Francisco Muñoz

Francisco Muñoz

Falso espiritual


-> Apr 20 – Jun 15

RGR Gallery presents False Spiritual, an individual exhibition by artist Francisco Muñoz (Tlaxcala, Mexico, 1986). This exhibition, curated by Paola Santos Coy (Mexico City, 1974), makes an analogy between the environment of a temple and the space of exhibition, exploring contemporary spirituality through paintings and sculptures that play with geometry and that make use of diverse cultural references, fusing elements of industrial design, modern Mexican art and pre-Hispanic art, with other cultures such as Japanese. In this series, the use of color and symbols from archaeological murals as inspiration stands out.

On the other hand, the work of Francisco Muñoz explores the ritual function of objects and the way in which they are presented in museum spaces, inviting the viewer to reflect on the meaning and value of the images, focusing on how we perceive art and symbols in relation to their historical and social context, thus questioning the fragility of their meaning.

False spiritual

False spiritual creates an environment that appeals to the idea of a temple within the exhibition space. Through geometric compositions and fields of color, this new series of paintings and sculptures by Francisco Muñoz delves into that which constitutes the aura of things – particularly forms– in relation to the notion of spirituality in the contemporary world.

This ensemble of works is a continuation of Muñoz's research on the dislocation of formal elements and resources collected from diverse artistic manifestations throughout history, as well as from different cultures. In order to create something new, he draws references from specific moments of Mexican modern architecture and sculpture, from pre-Hispanic mural painting, from archaeological objects of the Mesoamerican world, as well as from contexts as distant as the Japanese. In his works, evidence of these sources coexists with more elusive associations.

His interest in the use of color, symbolism and figures in the murals of archaeological sites such as Cacaxtla, in Tlaxcala, Teotihuacan, northeast of Mexico City, and Tajin, in Veracruz, becomes patent in his application of solid fields of color, which bring the paintings closer to a graphic lineage than a pictorial one. While the sculptures are based on hand drawings from the artist’s notebook that, before being manually modeled by means of plate construction, appear as impossible shapes, plagued by references from zoomorphic pre-Hispanic figures, modern monumental sculpture and industrial design. To contemplate these pre-Hispanic murals is necessarily to experience something incomplete, something that only partially appears. Francisco Muñoz calls this strategy "mobilizing fragments of archaeological remains", in order to explore their shapes and surfaces. In each series he experiments with a different color palette, dealing with chromatic combinations as a sort of transmutation of forms.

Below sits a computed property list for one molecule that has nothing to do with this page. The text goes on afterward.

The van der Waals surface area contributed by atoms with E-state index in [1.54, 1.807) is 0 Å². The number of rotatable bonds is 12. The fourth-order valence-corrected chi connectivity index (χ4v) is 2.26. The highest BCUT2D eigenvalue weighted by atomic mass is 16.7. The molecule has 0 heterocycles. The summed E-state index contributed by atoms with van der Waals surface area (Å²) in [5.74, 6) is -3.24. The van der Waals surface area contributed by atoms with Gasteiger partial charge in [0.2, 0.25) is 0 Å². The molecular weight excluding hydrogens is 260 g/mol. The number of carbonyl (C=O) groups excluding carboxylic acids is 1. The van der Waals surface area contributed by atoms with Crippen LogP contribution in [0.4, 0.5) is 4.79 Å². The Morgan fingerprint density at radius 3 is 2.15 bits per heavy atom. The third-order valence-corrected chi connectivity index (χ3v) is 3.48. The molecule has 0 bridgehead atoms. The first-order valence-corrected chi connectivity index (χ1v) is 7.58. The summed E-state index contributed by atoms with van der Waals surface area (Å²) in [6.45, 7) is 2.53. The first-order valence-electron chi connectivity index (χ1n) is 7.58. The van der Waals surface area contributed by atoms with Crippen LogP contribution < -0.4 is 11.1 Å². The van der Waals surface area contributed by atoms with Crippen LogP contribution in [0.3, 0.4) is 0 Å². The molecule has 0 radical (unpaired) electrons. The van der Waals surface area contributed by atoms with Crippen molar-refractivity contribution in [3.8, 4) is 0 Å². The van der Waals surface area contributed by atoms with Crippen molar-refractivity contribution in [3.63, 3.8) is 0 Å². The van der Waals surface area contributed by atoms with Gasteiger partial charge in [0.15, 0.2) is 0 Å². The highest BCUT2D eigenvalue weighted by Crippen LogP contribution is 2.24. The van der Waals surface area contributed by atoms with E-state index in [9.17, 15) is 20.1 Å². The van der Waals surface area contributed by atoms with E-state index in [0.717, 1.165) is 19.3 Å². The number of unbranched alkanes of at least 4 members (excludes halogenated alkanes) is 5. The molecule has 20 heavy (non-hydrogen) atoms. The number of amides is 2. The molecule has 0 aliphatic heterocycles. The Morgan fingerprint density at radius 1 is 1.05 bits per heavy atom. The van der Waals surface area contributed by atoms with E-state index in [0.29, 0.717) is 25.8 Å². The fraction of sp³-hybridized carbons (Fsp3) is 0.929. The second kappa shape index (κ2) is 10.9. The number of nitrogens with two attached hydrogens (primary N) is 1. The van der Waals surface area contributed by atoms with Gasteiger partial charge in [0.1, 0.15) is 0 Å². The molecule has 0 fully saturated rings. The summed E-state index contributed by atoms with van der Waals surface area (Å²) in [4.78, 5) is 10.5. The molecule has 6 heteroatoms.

The way in which we relate to a work of art or to the representation of a symbol depends, to a great extent, on how it is displayed. Ideas of the sacred or the national, for example, arise depending on particular historical moments and contexts. The value of images or objects linked to these ideas is not intrinsic, rather, it is constructed on the basis of a collectivity’s common ground. There is a theatricality with which some of the displays at the National

Museum of Anthropology are curated, for example, combining original pre-Hispanic pieces with reproductions (for conservation reasons). This mise en scène seeks to recreate sacred environments or rituals of the past. This is of particular interest to Muñoz when, through hispractice, he interrogates about the social and ritual function of objects.

With False spiritual Francisco Muñoz places us at the center of a question about the fragility of the effects produced by artworks. His artistic practice can be understood as a kind of pollination that, by taking and using elements from multiple places and moments, manages to mobilize the weight of history and to introduce more questions. Where do forms dwell?

— Paola Santos Coy